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Nef variants from non-pathogenic lentiviral strains inhibit iron uptake through an AP2-dependent inhibition of transferrin endocytosis


Increased cellular iron levels are associated with high mortality in HIV-1 infection. Moreover iron is an important cofactor for viral replication, raising the question of whether modulation of intracellular iron can be linked to the pathogenicity of lentiviral infections. Here, we evaluated the effect on cellular iron uptake upon expression of the accessory protein Nef from divergent lentiviruses.


Surface Transferrin receptor (TfR) levels are unaffected by Nef proteins of HIV-1 and its simian precursors but elevated in cells expressing Nefs from most other primate lentiviruses due to reduced TfR internalization. The SIV Nef-mediated reduction of TfR endocytosis is dependent on an N-terminal AP2 binding motif that is not required for downmodulation of CD4, CD28, CD3 or MHCI. Importantly, SIV Nef-induced inhibition of TfR endocytosis leads to the reduction of Transferrin uptake and intracellular iron concentration and is accompanied by attenuated lentiviral replication in macrophages.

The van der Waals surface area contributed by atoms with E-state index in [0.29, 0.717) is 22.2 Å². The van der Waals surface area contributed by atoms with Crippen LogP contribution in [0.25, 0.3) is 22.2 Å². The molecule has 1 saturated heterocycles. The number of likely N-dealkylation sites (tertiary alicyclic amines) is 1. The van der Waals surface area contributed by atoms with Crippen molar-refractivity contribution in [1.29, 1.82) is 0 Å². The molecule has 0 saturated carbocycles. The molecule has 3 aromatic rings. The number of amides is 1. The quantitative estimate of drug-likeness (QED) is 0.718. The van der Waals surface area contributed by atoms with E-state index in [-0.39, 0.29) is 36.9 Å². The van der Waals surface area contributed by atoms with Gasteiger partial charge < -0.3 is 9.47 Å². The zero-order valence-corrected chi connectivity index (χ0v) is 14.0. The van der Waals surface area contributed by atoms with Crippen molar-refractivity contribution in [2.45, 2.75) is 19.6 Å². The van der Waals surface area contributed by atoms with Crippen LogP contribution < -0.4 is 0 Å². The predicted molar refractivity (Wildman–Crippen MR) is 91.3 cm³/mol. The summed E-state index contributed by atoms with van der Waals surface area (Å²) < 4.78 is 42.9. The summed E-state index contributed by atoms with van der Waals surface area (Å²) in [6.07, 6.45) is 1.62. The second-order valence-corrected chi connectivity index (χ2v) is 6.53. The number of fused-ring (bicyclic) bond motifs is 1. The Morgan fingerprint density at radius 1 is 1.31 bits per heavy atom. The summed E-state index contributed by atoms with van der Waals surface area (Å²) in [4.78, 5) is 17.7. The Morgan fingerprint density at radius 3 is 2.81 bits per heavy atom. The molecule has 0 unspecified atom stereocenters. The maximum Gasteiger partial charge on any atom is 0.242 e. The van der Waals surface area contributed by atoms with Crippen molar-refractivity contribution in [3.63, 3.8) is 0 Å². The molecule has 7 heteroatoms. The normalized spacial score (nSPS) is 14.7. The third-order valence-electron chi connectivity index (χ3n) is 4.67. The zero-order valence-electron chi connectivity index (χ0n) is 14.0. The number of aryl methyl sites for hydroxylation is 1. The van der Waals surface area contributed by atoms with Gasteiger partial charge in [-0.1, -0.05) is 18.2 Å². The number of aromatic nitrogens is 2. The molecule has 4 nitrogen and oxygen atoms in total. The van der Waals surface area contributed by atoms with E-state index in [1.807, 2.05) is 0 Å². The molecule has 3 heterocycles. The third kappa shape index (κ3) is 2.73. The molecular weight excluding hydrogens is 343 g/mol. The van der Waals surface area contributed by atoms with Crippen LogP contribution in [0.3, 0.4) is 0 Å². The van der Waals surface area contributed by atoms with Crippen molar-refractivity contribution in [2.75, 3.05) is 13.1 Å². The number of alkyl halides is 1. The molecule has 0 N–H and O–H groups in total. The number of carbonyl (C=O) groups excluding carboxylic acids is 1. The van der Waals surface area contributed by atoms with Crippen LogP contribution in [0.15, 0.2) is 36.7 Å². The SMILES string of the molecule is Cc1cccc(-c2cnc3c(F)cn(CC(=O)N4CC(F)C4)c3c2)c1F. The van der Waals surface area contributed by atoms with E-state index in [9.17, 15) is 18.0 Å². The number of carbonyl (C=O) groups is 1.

Thus, this new SIV Nef function might limit viral replication in myeloid cells and may contribute to the absence of disease in SIV-infected monkeys. Altogether, lentiviruses actively modulate replication by the manipulation of cellular iron, which is an important determinant for viral pathogenicity.

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Correspondence to Herwig Koppensteiner.

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  • Intracellular Iron
  • Cellular Iron
  • Cellular Iron Uptake
  • Transferrin Uptake
  • Intracellular Iron Concentration